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The Trademark Reporter




In recent years, there has been a growing discourse at the intersection of intellectual property and human rights. Whether there is a direct connection between intellectual property, or the subjects of intellectual property, on the one hand, and human rights, on the other, has been the subject of lively debate. Most recently, the discussion has turned to the field of trademarks, which has prompted the question, Are trademarks human rights? In this article I seek to explore this question, and to consider directly whether there is a proper place for trademarks within the human rights framework-whether trademarks and human rights are immiscible, like oil and water, or whether they are a great combination that creates a whole that is bigger than the sum of its parts, like chocolate and peanut butter.

The analysis begins with a discussion of human rights generally, both as those rights are defined and as they are realized within an overarching legal structure. Next, I examine the inclusion of intellectual property rights within international human rights instruments and explore the dimensions of implementation and interpretation of intellectual property rights pursuant to those instruments. I conclude that, in contrast to copyrights and patent rights, trademark rights are not the types of rights that are considered to be human rights per se. The third part of the analysis discusses the inclusion of intellectual property within the property rights provisions of the European Convention of Human Rights and Fundamental Freedoms. Under the jurisprudence of the European Court, intellectual property rights fall squarely within the parameters of property rights, and a recent opinion by the Grand Chamber makes clear the inclusion of trademark registrations and applications within that property right. The fourth part examines the human right to property, including how that right has developed in both breadth and depth over time. Next, I examine trademark rights as property rights, and consider the question, Are trademark rights property rights within United States trademark law? While historically there has been great resistance to defining trademark rights as a form of property right, I posit that this recalcitrance has grown out of both a misconception of the nature of property rights and a lack of recognition of the nature of trademark rights in relation to other forms of property rights. In the last part, I conclude that trademarks, while not human rights per se, can be human rights insofar as they exist as a form of property right, and caution that to the extent that trademark rights are viewed from the lens of human rights, they must be balanced with other rights as well, such as the right to culture.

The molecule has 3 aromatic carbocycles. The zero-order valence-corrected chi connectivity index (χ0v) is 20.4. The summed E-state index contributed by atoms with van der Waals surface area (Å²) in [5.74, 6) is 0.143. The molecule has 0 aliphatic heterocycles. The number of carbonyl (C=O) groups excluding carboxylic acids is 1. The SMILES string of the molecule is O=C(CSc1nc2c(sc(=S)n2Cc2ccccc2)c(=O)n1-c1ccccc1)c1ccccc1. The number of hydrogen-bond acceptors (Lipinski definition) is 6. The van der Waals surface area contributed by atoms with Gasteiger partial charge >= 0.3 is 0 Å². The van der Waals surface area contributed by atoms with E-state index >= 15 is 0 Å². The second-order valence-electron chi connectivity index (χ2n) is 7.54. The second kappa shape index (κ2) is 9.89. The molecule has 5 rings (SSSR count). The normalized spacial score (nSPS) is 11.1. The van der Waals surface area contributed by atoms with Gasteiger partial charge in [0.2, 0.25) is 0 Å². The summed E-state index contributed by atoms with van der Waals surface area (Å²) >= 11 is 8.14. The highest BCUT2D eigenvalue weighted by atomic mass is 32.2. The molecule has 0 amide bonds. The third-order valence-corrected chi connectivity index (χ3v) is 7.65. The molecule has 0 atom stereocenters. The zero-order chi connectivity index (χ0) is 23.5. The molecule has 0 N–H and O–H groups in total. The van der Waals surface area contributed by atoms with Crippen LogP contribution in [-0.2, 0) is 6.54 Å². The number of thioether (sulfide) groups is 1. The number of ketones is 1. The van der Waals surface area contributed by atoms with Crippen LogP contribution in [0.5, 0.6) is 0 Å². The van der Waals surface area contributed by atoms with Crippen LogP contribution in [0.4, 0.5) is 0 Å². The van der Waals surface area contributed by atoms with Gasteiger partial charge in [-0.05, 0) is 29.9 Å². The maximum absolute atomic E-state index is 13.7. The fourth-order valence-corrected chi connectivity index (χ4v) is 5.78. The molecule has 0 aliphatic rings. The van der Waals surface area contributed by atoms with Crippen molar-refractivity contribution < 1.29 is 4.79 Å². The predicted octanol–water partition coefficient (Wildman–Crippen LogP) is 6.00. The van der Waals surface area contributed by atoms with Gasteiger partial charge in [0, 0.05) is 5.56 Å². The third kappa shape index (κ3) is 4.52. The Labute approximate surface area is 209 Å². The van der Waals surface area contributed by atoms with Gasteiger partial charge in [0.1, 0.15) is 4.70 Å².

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International Trademark Association

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